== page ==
Things To Do In Norfolk: Strumpshaw Fen.

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Safe to say I’m in my happy place here.

As a family, we quite often find ourselves rushing here, there and everywhere to try and fit everything in.

For the most part we have fun while we are doing it but sometimes we just need to ease up on the pace a little – and where better than the RSPB’s Strumpshaw Fen, where even this memorial bench had a lovely, gentle reminder, in Norfolk dialect, to slow down.

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I feel a bit cheated that we’ve only just discovered this wondrous place (even though it’s my own fault for not visiting sooner). We are making up for it by visiting two weekends in a row.

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The site is easily found by following the brown signs through the pretty village of Brundall into Strumpshaw and then turning down a thin country lane until you reach the car park.

To access the reserve you have to (very carefully) walk across a railway line, after that it feels like you’ve stepped into a completely different world with so many habitats, including reed beds, woodland and lush meadow, to enjoy.

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The second time we went, we hired an activity rucksack (£3) for Freya (they also do pond dipping kits).

She walked further than she ever has before while enjoying the contents of the bag, which included child-size binoculars, a magnifying glass, specimen jars and an assortment of handy guides. In fact we all had fun using the bits and bobs and loved it so much we made our own version when we got home to take to other places.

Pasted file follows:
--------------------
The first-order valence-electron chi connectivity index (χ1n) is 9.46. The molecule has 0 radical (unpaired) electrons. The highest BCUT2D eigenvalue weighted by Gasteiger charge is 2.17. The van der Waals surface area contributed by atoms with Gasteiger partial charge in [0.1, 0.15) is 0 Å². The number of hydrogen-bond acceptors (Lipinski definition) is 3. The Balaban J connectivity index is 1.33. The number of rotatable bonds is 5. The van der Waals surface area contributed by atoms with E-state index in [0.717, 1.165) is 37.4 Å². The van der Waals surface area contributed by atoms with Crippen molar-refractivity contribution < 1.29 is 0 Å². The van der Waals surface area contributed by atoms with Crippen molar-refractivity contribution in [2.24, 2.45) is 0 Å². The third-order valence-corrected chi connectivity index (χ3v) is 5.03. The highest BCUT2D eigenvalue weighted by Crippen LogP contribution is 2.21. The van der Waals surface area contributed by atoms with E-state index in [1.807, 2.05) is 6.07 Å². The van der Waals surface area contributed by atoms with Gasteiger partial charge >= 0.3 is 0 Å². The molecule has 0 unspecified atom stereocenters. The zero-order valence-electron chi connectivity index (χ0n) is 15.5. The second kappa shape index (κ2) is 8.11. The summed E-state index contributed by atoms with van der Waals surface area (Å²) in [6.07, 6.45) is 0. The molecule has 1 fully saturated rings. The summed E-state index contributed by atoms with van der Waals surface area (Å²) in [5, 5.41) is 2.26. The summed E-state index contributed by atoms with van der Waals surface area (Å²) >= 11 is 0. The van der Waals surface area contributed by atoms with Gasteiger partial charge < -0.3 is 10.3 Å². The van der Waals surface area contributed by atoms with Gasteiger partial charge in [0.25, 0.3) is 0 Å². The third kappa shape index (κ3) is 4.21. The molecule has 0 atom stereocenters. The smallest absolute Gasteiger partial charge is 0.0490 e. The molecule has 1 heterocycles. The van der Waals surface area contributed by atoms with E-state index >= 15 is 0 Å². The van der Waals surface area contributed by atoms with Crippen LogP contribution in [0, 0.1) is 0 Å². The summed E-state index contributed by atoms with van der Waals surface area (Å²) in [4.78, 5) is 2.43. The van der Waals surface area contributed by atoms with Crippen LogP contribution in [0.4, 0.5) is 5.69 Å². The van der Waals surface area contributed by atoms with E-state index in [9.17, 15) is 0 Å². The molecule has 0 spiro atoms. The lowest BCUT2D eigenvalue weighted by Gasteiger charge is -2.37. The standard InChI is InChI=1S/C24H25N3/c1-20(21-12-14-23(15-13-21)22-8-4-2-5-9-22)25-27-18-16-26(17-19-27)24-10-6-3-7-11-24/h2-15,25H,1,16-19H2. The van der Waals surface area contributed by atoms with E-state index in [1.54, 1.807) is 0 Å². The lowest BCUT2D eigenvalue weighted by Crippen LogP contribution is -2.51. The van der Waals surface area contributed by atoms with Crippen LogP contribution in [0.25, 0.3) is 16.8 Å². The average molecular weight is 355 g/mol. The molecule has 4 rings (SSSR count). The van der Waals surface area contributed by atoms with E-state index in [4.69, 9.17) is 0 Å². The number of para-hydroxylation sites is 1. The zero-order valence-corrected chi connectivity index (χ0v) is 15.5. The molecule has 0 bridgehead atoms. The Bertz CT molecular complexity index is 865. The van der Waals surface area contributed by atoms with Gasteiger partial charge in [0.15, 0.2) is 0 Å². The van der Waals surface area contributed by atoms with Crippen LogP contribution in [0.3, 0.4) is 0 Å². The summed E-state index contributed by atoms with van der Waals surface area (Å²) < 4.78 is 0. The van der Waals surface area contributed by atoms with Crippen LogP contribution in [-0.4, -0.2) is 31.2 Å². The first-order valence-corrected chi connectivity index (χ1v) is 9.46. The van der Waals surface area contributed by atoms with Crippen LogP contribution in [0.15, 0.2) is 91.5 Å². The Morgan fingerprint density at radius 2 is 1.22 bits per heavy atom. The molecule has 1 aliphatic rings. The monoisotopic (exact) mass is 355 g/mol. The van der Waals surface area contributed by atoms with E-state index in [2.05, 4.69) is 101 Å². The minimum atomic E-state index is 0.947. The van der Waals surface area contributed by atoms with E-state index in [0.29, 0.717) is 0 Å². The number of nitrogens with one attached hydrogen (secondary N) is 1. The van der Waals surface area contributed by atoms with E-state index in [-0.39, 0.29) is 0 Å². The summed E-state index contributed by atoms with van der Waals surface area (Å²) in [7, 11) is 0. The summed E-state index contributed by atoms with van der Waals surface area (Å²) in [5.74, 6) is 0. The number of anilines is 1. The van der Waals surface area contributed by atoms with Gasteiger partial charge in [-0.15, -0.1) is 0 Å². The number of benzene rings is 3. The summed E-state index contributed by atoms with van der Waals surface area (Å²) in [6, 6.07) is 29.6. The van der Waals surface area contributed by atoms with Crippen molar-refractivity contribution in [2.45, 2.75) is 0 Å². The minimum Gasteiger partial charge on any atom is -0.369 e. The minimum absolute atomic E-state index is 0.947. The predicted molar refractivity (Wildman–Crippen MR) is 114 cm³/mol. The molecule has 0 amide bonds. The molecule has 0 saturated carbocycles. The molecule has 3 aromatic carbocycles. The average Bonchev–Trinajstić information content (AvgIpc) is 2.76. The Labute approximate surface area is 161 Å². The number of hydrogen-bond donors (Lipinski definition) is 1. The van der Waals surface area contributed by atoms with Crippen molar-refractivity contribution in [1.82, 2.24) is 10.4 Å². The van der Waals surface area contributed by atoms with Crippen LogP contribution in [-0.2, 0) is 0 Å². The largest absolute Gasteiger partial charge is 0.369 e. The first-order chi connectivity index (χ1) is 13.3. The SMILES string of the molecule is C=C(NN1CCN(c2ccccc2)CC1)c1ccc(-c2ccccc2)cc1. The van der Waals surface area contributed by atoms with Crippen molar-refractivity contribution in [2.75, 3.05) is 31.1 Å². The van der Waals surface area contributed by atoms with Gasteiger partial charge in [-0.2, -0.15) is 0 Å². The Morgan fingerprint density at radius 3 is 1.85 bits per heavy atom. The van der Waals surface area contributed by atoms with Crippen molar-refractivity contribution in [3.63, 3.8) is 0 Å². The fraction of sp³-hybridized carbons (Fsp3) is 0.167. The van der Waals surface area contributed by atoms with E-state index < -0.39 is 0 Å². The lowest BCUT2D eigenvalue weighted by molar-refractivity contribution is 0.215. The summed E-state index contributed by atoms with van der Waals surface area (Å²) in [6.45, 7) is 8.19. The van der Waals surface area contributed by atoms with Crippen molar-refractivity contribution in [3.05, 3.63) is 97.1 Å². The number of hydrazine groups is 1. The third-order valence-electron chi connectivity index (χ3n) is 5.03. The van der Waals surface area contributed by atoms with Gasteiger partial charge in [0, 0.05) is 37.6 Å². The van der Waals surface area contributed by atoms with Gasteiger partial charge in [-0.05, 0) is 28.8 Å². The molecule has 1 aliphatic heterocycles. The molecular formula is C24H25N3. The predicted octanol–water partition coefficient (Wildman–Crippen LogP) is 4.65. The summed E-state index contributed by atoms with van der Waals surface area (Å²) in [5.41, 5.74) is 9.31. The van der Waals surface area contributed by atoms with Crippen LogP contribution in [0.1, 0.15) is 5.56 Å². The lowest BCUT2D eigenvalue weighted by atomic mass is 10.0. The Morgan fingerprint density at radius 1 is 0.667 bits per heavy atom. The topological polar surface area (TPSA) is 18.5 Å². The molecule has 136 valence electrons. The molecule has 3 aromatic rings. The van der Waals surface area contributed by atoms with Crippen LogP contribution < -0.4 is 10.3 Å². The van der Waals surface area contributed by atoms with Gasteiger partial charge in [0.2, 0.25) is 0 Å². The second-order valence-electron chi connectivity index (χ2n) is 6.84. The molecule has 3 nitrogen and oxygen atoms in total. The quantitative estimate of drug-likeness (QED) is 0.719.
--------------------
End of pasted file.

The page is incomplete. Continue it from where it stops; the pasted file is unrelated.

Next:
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As well as lizards basking in the sun, we spotted numerous butterflies (orange-tip, brimstone, peacock, green-veined white, small white and small tortoise-shell) and our first damselfly of the year. And that’s before you even get to the birds!

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Strumpshaw Fen is home to barn owls, bitterns, cetti’s warbler, kingfishers and marsh harriers to name just a few.

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I haven’t really got a big enough lens to get the best photos of birds (that’s what I tell myself, anyway) but there was more than enough to keep me happily clicking away (especially on our last visit when the bluebells were out, which not only look amazing but smell divine).

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Two of my favourite things.

There are two circular walks (although we just did a relatively short walk to the fen hide the first time and then the longer woodland trail the next). A meadow trail also opens at certain times of the year.

While the paths can get muddy, we managed fine with our buggy (although hardly used it, as it turned out). There are also several benches dotted about if you need a rest or just want to enjoy the tranquility.


The highlights change depending on the time of year and I personally can’t wait to visit in the summer and hopefully get the chance to photograph a swallowtail butterfly.